Volleyball girls should be taking time off the floor to get more mobile, fix posture, get stronger, and just plain rest. Even if their ability to hit around a block diminishes by 1% due to their time off, the physical gains from rest and training will FAR outweigh that loss. Truthfully most volleyball players will tell you they can fully reestablish their timing, technique, and awareness within weeks of an extended break.

The second reason why many volleyball players are injured and under-performing: their training is wrong.

Volleyball is a vertically dominated game, so most players want to increase their vertical jump and/or approach jump above all other qualities. This leads many players and coaches to “plyometric” programs, badly coached Olympic lifting, “vertimax” training, and all sorts of other flashy, dangerous, and ill-advised crap.


Volleyball practice usually consists of hundreds (if not thousands) of jumps and landings. Jump training or plyometric training being used because it’s “volleyball specific” is simply piling more questionable reps on top of the reps they have to take in practice. Olympic lifting (cleans, high pulls, clean pulls, etc.) is great for Olympic weightlifters, but most girls don’t have anywhere near the technique necessary to execute those lifts safely or effectively.  Again, piling more questionable reps on their practice load.


Our volleyball athletes definitely jump (and we have them jump more than the rest of our athletes), but that “plyometric” component makes up maybe 15% of our program. Our athletes are also progressed along a spectrum of jumping and plyometric work. Only once they demonstrate competency in one jump may they move on, and even in advanced training our jumps aren’t extremely complicated.


On the other side of the spectrum many coaches and players believe in conditioning above all else. Girls are trained to be cross country runners and endurance specialists. Our volleyball athletes also condition, but with sprints, longer jump sets, sleds, carries, crawls, and core – like the demands of the game. Volleyball games are relatively short and comprised of many quick volleys interrupted by many long rests. Girls must move quickly and powerfully, then they stand around and/or celebrate. The floor itself is a meager 30 feet long and most players operate in a 10-foot box or smaller. There is absolutely no sense in training volleyball athletes to be endurance athletes. This conditioning makes up an even smaller component of our training, coming in at maybe 10% of what we do.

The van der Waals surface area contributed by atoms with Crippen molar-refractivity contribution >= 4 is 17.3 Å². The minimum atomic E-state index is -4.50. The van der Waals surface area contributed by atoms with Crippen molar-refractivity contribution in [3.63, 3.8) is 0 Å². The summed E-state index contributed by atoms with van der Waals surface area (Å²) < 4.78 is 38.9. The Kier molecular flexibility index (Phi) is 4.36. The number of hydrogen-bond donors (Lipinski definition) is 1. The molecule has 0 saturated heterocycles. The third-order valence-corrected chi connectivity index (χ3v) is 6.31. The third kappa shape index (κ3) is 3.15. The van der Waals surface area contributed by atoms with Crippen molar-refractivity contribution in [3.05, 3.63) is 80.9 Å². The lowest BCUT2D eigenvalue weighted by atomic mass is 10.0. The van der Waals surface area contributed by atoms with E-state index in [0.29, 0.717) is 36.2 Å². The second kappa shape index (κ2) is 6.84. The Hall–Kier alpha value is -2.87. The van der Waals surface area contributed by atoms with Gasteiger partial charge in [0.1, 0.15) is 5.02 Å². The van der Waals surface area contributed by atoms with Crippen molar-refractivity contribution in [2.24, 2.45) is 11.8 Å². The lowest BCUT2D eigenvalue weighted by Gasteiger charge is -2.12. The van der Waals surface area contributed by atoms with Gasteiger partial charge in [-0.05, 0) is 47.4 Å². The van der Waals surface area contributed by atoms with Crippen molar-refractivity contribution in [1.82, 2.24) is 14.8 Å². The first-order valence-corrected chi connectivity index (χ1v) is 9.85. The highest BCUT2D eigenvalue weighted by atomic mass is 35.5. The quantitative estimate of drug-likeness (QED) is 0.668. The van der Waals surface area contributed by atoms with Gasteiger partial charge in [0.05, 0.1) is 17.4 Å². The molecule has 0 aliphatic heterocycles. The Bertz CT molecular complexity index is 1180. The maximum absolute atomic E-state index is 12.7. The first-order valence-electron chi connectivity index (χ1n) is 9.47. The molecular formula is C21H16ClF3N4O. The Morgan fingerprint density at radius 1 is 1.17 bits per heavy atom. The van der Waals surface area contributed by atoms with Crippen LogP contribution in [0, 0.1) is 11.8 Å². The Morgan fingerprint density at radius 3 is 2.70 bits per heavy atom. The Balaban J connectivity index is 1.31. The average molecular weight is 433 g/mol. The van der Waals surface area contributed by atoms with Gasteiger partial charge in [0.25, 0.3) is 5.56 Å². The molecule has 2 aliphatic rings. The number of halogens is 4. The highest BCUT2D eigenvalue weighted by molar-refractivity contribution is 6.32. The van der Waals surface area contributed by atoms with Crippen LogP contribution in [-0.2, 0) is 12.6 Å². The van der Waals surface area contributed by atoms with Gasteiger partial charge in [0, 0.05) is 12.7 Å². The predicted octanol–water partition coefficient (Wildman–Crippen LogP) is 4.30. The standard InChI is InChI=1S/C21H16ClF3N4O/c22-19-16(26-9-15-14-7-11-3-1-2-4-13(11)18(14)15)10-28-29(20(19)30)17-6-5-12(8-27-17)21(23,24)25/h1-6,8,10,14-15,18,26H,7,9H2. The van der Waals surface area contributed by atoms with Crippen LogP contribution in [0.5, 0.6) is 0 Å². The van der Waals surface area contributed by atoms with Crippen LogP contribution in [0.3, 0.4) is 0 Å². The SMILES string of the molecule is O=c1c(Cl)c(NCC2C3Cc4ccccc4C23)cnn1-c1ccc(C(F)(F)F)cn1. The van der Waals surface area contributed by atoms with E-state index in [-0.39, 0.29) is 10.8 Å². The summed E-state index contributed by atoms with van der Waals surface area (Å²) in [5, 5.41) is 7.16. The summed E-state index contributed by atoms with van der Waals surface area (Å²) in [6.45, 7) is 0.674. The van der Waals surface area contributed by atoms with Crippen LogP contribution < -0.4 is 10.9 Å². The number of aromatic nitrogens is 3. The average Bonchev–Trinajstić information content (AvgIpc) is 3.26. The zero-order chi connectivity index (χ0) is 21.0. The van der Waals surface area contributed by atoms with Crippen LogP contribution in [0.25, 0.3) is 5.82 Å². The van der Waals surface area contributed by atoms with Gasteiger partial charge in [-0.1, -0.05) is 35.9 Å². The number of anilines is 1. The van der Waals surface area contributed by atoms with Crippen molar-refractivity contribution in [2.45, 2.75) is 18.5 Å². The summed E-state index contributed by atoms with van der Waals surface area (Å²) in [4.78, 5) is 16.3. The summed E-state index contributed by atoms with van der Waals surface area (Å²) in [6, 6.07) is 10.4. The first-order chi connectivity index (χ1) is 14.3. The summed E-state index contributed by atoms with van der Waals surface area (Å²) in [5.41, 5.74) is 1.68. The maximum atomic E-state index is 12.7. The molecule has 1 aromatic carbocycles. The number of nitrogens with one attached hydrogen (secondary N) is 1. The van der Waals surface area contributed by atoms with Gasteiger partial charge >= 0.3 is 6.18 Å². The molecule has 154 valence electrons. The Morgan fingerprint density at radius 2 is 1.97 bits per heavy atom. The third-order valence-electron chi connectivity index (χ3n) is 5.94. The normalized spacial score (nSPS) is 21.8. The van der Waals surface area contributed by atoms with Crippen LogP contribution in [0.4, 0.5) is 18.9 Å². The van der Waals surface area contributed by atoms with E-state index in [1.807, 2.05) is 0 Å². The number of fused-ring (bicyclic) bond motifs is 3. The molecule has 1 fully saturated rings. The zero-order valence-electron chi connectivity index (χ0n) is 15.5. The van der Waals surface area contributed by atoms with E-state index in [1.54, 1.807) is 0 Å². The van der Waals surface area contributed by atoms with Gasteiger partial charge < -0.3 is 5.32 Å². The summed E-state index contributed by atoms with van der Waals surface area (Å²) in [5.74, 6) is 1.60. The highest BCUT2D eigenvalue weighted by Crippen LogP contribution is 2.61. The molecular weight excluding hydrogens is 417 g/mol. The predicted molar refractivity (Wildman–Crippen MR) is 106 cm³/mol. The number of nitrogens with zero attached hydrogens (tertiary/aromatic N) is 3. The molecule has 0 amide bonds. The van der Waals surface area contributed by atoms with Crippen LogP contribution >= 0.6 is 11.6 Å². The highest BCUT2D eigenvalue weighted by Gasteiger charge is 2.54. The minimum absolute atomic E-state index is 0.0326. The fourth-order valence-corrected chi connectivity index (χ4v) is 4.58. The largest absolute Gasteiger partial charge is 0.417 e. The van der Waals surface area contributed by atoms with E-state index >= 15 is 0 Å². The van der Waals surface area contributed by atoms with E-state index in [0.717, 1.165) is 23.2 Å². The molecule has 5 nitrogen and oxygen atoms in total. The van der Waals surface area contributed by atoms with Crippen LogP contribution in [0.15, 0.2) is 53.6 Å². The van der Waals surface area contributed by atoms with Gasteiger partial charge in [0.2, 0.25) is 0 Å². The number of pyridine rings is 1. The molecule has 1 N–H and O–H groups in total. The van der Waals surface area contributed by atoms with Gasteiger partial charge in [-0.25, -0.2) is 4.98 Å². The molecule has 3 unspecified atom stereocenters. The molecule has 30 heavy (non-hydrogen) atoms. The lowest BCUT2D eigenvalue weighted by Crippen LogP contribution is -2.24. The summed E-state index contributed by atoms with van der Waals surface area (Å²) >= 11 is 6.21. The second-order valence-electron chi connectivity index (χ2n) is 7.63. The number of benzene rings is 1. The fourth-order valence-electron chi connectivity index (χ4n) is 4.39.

What’s the other approximately 75% of training we do with volleyball players? If you’ve read any of our blog posts you are probably thinking it before you read it – strength. We train true strength to improve mobility, posture, jumping and landing mechanics, change of direction, hitting power, and conditioning. If a volleyball athlete adds 50 pounds to her squat she’s going to jump higher. If an athlete doubles the amount of quality pushups she can do – say from 6 to 12 – she will hit the ball harder. When she works from 1 strict chin-up to 3 strict chin-ups there’s a high chance her posture is better and her shoulders will be healthier.

The “problem” with training for strength is it isn’t always flashy.

It is simple movements executed well to earn the next progression. It almost never “looks” like volleyball. It’s definitely not easy and it’s a commitment that takes time – the results aren’t immediate.

If it’s results you train for, however, training for strength is the best way to get them.

I want to go back to the original topic for a bit – the volleyball players we train are awesome and highly successful. There are probably many, many things they do differently and more effectively than other athletes and teams. We can’t take credit for their success, and I maintain we play a small role among a ton of great coaches, trainers, parents, and administrators.


The common denominator we see – and the only one we can control – is that successful volleyball athletes take time off and train correctly.


If you’re a volleyball athlete, please contact us to schedule your free session to get an introduction into our year-round training programs.